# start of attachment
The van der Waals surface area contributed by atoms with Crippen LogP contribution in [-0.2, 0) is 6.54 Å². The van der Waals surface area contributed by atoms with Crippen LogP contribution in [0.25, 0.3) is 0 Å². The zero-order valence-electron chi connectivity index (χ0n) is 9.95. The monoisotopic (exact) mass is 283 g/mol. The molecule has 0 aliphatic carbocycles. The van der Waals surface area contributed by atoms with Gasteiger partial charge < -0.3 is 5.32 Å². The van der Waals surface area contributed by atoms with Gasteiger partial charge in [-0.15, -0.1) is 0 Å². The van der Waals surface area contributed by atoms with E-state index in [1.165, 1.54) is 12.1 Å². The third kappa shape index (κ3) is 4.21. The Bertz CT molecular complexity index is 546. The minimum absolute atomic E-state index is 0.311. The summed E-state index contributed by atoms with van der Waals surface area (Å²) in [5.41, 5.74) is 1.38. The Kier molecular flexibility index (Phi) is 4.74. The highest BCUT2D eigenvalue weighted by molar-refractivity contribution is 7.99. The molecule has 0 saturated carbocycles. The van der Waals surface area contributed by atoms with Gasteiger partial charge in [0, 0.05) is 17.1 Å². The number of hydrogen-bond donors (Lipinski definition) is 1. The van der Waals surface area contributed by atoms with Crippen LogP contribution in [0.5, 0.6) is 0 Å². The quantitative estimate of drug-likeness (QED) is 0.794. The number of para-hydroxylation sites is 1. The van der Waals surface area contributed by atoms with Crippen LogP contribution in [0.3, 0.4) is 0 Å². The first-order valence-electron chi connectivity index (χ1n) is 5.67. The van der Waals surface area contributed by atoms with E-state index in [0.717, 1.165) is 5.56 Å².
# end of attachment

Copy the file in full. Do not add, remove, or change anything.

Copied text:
The van der Waals surface area contributed by atoms with Crippen LogP contribution in [-0.2, 0) is 6.54 Å². The van der Waals surface area contributed by atoms with Crippen LogP contribution in [0.25, 0.3) is 0 Å². The zero-order valence-electron chi connectivity index (χ0n) is 9.95. The monoisotopic (exact) mass is 283 g/mol. The molecule has 0 aliphatic carbocycles. The van der Waals surface area contributed by atoms with Gasteiger partial charge < -0.3 is 5.32 Å². The van der Waals surface area contributed by atoms with Gasteiger partial charge in [-0.15, -0.1) is 0 Å². The van der Waals surface area contributed by atoms with E-state index in [1.165, 1.54) is 12.1 Å². The third kappa shape index (κ3) is 4.21. The Bertz CT molecular complexity index is 546. The minimum absolute atomic E-state index is 0.311. The summed E-state index contributed by atoms with van der Waals surface area (Å²) in [5.41, 5.74) is 1.38. The Kier molecular flexibility index (Phi) is 4.74. The highest BCUT2D eigenvalue weighted by molar-refractivity contribution is 7.99. The molecule has 0 saturated carbocycles. The van der Waals surface area contributed by atoms with Gasteiger partial charge in [0, 0.05) is 17.1 Å². The number of hydrogen-bond donors (Lipinski definition) is 1. The van der Waals surface area contributed by atoms with Crippen LogP contribution in [0.5, 0.6) is 0 Å². The quantitative estimate of drug-likeness (QED) is 0.794. The number of para-hydroxylation sites is 1. The van der Waals surface area contributed by atoms with Crippen LogP contribution in [0.3, 0.4) is 0 Å². The first-order valence-electron chi connectivity index (χ1n) is 5.67. The van der Waals surface area contributed by atoms with E-state index in [0.717, 1.165) is 5.56 Å².